However, saying "the variety was excellent" when talking about early 90s ABB setlists is a bit much. They were notorious for playing just about the same thing every night. Several of the songs you mention I don't miss at all, especially Good Clean Fun, one of my least favorite ABB tunes. Everyone's opinion is different, but I much prefer the setlist variety of the current band.

I also respectfully disagree with the idea that Warren Haynes in 1991 had "no hard rock" in his playing and didn't play shredding solos. My very first impression of Warren was "what is this heavy metal guy doing playing in the Allman Brothers?" Don't get me wrong, he quickly won me over, and I agree that there was something about his tone and playing in that glory era of the early 90s that was really special. But he has always had that hard rock edge, it's in his DNA in the same way the swing is in Dickey's blood.

I consider Derek to be the most creative and least repetitive guitar player on Earth, so I don't think of this lineup being more repetitive in their guitar duels than the 91 band. I also think he and Warren have come a long way since they first starting playing together, in terms of really playing TOGETHER and not just competing for who is the fastest gun in the West.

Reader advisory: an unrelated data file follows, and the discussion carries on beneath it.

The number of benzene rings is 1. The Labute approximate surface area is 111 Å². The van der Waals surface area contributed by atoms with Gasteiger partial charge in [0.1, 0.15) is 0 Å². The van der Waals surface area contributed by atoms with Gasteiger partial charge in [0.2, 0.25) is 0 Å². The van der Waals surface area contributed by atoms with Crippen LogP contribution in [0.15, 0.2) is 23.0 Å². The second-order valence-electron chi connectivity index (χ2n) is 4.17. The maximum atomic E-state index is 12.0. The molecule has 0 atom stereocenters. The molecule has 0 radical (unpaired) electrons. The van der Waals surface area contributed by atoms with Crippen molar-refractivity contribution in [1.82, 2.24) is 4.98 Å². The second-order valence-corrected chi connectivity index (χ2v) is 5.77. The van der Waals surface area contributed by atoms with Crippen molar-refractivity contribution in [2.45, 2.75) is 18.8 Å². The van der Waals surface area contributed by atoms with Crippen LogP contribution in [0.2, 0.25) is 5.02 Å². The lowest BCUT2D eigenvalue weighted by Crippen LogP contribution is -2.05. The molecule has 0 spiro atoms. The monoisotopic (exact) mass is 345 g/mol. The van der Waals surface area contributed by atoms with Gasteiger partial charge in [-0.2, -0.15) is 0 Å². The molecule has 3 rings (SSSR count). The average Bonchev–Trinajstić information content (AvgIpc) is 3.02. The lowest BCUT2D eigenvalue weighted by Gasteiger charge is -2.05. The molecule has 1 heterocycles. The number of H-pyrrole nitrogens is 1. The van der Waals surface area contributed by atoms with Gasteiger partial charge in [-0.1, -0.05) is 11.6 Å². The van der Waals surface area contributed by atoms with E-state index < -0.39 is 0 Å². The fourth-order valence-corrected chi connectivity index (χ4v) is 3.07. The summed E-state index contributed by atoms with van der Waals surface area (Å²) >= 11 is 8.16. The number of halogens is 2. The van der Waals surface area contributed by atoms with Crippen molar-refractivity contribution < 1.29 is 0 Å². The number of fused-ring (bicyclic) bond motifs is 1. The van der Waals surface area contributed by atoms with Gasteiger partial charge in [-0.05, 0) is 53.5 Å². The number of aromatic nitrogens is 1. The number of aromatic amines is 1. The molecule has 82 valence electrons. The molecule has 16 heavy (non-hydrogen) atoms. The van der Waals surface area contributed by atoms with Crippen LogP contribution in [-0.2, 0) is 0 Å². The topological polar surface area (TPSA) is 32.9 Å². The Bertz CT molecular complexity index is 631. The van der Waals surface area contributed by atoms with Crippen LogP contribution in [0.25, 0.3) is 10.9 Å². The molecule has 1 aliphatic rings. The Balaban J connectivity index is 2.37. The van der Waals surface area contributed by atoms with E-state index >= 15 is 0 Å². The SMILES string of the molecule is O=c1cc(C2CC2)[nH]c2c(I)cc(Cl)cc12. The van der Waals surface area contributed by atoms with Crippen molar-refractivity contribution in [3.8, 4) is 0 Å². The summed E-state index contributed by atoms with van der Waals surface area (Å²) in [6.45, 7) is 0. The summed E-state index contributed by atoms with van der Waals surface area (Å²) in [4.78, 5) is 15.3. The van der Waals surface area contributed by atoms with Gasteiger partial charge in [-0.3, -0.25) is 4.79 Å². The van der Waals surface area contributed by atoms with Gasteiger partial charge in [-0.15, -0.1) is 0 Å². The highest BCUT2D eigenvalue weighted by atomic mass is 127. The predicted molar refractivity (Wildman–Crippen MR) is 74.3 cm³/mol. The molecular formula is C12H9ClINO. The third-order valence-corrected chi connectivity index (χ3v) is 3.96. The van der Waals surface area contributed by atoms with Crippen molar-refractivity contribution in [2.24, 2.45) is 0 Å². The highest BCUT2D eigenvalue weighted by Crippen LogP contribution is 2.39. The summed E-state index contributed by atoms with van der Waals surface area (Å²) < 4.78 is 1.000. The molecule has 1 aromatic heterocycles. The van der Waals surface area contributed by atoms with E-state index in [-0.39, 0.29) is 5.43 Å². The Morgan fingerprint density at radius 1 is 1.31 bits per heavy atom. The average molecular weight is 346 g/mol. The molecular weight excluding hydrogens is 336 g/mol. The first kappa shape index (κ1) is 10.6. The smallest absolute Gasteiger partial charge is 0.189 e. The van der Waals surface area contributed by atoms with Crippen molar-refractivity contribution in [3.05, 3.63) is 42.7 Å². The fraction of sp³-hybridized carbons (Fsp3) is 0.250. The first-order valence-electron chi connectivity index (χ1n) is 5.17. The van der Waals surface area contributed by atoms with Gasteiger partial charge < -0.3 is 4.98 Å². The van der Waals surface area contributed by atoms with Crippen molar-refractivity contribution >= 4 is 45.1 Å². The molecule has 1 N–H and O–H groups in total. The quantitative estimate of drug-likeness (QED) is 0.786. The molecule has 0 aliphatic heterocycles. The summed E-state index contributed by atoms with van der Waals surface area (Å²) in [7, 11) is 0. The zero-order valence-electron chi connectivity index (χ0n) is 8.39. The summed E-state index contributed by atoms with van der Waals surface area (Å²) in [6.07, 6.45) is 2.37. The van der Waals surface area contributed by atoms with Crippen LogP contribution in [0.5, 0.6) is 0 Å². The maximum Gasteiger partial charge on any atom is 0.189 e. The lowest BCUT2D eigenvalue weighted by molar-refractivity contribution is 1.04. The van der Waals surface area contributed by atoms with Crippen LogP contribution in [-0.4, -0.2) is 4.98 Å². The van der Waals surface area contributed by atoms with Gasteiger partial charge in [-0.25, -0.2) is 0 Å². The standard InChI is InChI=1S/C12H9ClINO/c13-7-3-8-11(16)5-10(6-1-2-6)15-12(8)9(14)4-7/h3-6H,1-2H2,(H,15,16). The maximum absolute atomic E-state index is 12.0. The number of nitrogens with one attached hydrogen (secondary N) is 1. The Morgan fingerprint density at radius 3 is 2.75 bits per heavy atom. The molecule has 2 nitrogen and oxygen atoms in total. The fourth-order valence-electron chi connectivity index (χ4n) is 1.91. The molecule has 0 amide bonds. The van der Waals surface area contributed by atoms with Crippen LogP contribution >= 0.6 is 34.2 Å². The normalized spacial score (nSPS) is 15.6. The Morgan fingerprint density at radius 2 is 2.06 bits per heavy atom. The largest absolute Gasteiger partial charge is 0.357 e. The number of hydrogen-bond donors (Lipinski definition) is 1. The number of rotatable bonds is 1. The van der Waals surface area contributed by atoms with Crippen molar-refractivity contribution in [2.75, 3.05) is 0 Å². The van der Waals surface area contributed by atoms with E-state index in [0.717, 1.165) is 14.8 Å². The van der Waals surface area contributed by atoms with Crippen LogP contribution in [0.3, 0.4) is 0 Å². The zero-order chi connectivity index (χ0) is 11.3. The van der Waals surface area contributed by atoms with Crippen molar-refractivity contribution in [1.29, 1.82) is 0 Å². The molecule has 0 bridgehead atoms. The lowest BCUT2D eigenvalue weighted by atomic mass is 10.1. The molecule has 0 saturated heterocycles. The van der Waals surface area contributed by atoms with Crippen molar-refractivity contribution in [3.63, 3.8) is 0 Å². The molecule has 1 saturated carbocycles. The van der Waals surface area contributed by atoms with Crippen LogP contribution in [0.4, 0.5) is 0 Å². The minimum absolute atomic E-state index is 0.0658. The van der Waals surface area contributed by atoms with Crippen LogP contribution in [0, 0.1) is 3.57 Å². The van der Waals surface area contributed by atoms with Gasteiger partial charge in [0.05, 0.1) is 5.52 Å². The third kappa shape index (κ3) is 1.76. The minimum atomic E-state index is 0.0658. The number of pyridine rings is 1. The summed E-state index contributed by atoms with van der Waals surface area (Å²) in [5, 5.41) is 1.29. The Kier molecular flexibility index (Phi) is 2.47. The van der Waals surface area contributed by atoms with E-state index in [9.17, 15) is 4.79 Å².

Also disagreed about the current lineup having less dynamics. The 1991 band was very LOUD pretty much all the time, unless they were playing Melissa or something. The 91 band was more in your face, stadium rock, we are going to bring it for 3 hours and rock your face off. You could argue that they had more raw power to their sound, thanks in large part to the great Allen Woody. The current lineup does a lot more quiet, jazzy jamming to my ears. Just my opinion.

Much agreed about the vocal harmonies in 1991, though. Gregg and Warren and Dickey on a good night in the early 90s had the best group vocals of any ABB incarnation. Good point.

Also fair to say that at this point, the Dickey/Warren lineup wins on original material. Nobody Knows and Back Where It All Begins are two of Dickey's best, and True Gravity in 1996 was awesome. I like a lot of the current lineup's material, especially Desdemona, High Cost of Low Living and Egypt. But I think you have to give the nod on that one to the Dickey/Warren band.

Agree on some points, disagree on others, but the early 90s was definitely one of many peaks for the Allman Brothers Band. Some place the peak of that lineup in 94, but I think 91-92 is where it's at. You really can't go wrong with anything from those years.